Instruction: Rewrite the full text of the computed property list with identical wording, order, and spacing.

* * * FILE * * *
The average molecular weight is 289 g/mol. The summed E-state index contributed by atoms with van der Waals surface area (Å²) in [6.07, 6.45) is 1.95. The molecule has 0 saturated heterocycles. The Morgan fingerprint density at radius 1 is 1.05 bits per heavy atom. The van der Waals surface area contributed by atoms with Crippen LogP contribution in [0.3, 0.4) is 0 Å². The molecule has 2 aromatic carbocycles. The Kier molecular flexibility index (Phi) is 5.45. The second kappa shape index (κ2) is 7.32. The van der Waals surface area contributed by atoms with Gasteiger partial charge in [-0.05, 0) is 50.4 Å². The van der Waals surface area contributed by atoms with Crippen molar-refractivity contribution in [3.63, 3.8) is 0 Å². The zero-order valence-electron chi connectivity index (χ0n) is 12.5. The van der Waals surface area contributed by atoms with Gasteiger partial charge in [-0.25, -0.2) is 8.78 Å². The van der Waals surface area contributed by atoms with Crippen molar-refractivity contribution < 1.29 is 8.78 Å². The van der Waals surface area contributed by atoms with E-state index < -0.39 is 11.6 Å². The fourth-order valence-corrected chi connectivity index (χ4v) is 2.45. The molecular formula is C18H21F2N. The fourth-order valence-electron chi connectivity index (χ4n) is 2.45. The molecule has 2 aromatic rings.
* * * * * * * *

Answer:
The average molecular weight is 289 g/mol. The summed E-state index contributed by atoms with van der Waals surface area (Å²) in [6.07, 6.45) is 1.95. The molecule has 0 saturated heterocycles. The Morgan fingerprint density at radius 1 is 1.05 bits per heavy atom. The van der Waals surface area contributed by atoms with Crippen LogP contribution in [0.3, 0.4) is 0 Å². The molecule has 2 aromatic carbocycles. The Kier molecular flexibility index (Phi) is 5.45. The second kappa shape index (κ2) is 7.32. The van der Waals surface area contributed by atoms with Gasteiger partial charge in [-0.05, 0) is 50.4 Å². The van der Waals surface area contributed by atoms with Crippen molar-refractivity contribution in [3.63, 3.8) is 0 Å². The zero-order valence-electron chi connectivity index (χ0n) is 12.5. The van der Waals surface area contributed by atoms with Gasteiger partial charge in [-0.25, -0.2) is 8.78 Å². The van der Waals surface area contributed by atoms with Crippen molar-refractivity contribution < 1.29 is 8.78 Å². The van der Waals surface area contributed by atoms with E-state index < -0.39 is 11.6 Å². The fourth-order valence-corrected chi connectivity index (χ4v) is 2.45. The molecular formula is C18H21F2N. The fourth-order valence-electron chi connectivity index (χ4n) is 2.45. The molecule has 2 aromatic rings.